As metal halides increase in popularity, lighting designers should take note and familiarize themselves with the burgeoning technology.
Among high-intensity discharge (HID) lamps, metal halides (MH) have the most promising future. According to industry estimates, nearly 40 million MH systems are now installed in North America. Because they offer efficiencies of up to 110 lumens per watt and are available in sizes from 35W to 1,500W, MH lamps can provide a wide range of light levels, are energy efficient, and offer long life and excellent color.
An MH lamp is designed around a tube with two — or sometimes three — electrodes sealed in the ends (Fig. 1 below). This assembly of a quartz glass (or ceramic) tube and electrodes is called the arc tube, which in turn, is mounted to a metal frame, sealed within a glass outer bulb, and fitted with a base to form a lamp.
To start the lamp, full ballast voltage is applied across the short gap between what is called the probe electrode, or the starting electrode, and the adjacent operating electrode, creating an emission of electrons that sets up a “local glow.” This causes the mercury to slowly vaporize, which allows the arc to strike between the two operating electrodes. A small bimetal switch drops the probe electrode from the circuit as the lamp heats up. It takes a number of minutes for the arc to reach its full light output, for the lamp current to stabilize, and for the arc tube to reach its operating pressure.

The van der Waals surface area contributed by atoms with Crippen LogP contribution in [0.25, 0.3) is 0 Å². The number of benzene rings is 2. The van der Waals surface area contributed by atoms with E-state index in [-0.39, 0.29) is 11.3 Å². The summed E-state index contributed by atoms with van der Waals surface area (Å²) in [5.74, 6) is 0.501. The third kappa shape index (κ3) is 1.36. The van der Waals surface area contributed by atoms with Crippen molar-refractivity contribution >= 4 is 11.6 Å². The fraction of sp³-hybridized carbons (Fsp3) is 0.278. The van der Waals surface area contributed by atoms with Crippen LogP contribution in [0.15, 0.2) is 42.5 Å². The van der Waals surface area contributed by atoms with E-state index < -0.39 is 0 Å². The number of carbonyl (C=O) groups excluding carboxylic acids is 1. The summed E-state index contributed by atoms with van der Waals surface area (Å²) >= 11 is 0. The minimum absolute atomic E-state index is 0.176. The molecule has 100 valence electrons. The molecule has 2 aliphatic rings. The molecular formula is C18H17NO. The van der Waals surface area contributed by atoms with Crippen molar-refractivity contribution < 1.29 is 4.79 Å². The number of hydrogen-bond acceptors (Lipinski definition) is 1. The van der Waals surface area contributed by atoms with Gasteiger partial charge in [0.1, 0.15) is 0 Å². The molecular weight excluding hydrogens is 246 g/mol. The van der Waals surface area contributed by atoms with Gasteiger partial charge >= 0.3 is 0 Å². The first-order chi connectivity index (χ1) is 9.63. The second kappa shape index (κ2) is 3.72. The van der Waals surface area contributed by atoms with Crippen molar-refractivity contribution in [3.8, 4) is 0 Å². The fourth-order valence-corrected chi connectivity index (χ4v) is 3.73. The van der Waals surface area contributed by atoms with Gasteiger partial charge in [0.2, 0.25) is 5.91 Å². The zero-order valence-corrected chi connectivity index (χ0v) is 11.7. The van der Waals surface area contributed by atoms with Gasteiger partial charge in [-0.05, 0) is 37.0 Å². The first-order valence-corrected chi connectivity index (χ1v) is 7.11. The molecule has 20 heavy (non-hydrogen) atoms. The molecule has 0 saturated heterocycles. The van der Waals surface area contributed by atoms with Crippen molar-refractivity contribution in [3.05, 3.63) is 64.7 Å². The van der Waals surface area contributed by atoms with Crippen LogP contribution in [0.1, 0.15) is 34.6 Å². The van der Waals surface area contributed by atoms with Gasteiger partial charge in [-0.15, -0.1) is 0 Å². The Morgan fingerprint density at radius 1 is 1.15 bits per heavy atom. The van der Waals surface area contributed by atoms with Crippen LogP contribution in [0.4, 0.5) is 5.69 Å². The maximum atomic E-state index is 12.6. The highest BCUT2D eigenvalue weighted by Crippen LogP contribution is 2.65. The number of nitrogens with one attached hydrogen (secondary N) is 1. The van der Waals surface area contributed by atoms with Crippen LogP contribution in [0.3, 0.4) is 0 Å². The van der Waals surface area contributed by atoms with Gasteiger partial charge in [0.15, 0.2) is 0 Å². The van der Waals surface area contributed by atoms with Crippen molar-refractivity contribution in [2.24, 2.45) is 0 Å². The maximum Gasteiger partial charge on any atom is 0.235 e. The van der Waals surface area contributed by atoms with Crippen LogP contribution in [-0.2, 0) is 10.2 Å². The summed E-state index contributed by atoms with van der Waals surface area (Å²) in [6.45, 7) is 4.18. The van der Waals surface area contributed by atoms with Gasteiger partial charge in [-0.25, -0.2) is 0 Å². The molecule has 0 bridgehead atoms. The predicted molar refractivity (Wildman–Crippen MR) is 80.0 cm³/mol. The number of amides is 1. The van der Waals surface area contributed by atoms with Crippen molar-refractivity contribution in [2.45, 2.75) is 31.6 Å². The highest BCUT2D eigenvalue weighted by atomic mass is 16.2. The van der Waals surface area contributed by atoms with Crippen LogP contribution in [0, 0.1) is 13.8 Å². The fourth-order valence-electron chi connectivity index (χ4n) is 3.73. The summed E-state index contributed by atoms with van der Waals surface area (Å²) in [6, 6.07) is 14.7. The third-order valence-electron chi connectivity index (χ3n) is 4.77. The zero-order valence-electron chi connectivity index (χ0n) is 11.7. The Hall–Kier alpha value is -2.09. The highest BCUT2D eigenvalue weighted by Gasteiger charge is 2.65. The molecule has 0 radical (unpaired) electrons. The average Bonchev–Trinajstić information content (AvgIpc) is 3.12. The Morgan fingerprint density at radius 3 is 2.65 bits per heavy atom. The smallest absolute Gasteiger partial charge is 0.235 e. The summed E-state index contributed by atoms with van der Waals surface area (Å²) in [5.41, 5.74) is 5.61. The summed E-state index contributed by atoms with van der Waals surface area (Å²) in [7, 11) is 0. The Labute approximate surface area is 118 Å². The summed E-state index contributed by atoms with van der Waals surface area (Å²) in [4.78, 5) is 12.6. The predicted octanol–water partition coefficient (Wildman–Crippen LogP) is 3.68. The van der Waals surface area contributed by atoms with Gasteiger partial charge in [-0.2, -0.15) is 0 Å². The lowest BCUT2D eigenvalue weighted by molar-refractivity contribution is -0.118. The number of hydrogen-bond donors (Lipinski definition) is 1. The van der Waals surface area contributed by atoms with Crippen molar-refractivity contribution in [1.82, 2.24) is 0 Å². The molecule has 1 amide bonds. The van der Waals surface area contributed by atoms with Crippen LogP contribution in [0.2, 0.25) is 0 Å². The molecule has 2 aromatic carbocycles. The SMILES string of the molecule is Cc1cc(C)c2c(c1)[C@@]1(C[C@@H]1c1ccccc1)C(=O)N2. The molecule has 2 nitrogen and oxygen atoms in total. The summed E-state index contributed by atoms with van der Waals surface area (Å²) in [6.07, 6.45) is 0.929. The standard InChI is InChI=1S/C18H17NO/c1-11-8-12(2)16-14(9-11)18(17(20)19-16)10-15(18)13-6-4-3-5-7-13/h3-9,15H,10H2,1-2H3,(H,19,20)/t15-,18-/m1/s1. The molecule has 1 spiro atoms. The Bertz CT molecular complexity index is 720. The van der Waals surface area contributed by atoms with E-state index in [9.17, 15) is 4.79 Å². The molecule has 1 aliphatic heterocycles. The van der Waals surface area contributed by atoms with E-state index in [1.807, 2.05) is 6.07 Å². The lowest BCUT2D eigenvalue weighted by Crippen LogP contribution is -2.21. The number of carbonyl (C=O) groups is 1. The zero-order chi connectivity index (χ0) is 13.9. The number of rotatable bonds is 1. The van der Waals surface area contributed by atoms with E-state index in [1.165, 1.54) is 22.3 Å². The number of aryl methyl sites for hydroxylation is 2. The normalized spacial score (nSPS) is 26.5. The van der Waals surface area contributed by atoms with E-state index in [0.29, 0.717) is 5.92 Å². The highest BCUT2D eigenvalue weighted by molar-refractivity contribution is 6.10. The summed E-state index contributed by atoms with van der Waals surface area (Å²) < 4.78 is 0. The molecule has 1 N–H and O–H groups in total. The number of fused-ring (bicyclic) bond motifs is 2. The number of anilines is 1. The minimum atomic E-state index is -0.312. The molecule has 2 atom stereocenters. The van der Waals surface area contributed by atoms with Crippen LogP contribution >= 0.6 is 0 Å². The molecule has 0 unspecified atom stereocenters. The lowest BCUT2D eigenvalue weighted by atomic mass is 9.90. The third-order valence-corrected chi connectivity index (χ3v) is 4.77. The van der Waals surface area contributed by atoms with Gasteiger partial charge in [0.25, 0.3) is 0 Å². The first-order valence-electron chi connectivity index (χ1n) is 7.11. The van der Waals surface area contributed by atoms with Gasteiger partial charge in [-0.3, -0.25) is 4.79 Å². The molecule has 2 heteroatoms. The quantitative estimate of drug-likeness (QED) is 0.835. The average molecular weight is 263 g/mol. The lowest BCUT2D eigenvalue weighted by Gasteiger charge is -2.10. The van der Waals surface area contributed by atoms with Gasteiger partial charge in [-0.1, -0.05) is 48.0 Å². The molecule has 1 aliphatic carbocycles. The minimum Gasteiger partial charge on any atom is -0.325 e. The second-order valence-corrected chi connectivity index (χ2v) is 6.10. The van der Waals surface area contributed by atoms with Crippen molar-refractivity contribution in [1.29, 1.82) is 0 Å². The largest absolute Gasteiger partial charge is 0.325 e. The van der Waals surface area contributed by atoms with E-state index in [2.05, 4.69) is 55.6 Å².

Because of its high internal pressure (900°C to 1,100°C with contained pressures of 5 atmospheres to 30 atmospheres), the potential always exists for arc tube rupture, especially at the end of lamp life. The process begins with the crystallization of the arc tube body, also called devitrification. However, only some sections of the arc tube will become crystalline while adjacent regions remain in the amorphous state, creating two areas of different thermal expansion. As a result, the quartz glass will weaken and crack. If a crack occurs after the arc tube reaches full operating wattage, it can rupture with enough force to fracture the outer bulb. When this happens, any hot particles that fall upon a combustible material can start a fire. However, more than 100 million MH lamps have been installed in the last 10 yr with very few reports of ruptures causing property damage.